What started in New York took Jagr, somewhat surprisingly, to Russia, where he spent three seasons with the KHL’s Avangard Omsk before making a much-celebrated return to the NHL, signing with the Penguins’ biggest rival, the Philadelphia Flyers. The signing began the “hired gun” era of Jagr’s career in which he played for five teams across four seasons, including the Flyers, Dallas Stars, Boston Bruins, New Jersey Devils and Panthers. It was in Florida, ironically known tongue-in-cheek for its retirement community, where Jagr experienced a late-career rejuvenation that breathed new life into his already outstanding body of work. Over the next two-plus seasons, Jagr turned back the clock with his offensive brilliance while shepherding in a new generation of star offensive players in Jonathan Huberdeau and Aleksander Barkov.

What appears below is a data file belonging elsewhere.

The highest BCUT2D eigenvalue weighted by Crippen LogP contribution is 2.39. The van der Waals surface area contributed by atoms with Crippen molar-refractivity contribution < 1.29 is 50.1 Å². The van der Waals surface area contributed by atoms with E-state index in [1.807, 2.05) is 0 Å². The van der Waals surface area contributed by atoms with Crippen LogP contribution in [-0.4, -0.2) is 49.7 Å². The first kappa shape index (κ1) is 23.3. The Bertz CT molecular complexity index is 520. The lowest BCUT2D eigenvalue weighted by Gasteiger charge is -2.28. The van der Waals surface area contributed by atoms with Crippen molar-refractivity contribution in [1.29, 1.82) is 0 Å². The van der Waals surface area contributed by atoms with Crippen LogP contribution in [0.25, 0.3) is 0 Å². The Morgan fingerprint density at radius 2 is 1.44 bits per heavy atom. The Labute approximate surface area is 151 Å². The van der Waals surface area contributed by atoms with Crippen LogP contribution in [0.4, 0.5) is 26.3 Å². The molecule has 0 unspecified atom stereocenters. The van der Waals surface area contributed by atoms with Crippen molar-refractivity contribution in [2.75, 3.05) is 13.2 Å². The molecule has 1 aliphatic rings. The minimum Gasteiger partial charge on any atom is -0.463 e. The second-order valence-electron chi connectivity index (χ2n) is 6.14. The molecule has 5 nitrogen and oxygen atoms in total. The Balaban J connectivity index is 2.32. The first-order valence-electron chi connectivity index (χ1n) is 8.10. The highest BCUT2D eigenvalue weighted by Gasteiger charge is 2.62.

For most, those years as a Panther will be how Jagr’s final NHL seasons are remembered, not only because they were successful on the ice, either. Rather, most will recall them as the years Jagr became one of the sport’s most beloved figures. In his early years, some saw the mullet-wearing, post-goal-saluting, high-scoring Jagr as a player with an attitude and he had his fair share of detractors. Those feelings lessened upon his return to the NHL with the Flyers, to be sure, but there was no time Jagr was more beloved as a player than his days as a Panther. He was voted by fans to take a place among the all-stars as the Atlantic Division captain in 2015-16, he was at times followed by a legion of supporters known as “The Travelling Jagrs” and there wasn’t a building in the league where fans were anything but excited to catch a glimpse of a true living hockey legend. It didn’t hurt, of course, that he brought the mullet back. In hockey parlance, Jagr’s luscious locks were flow before flow was flow.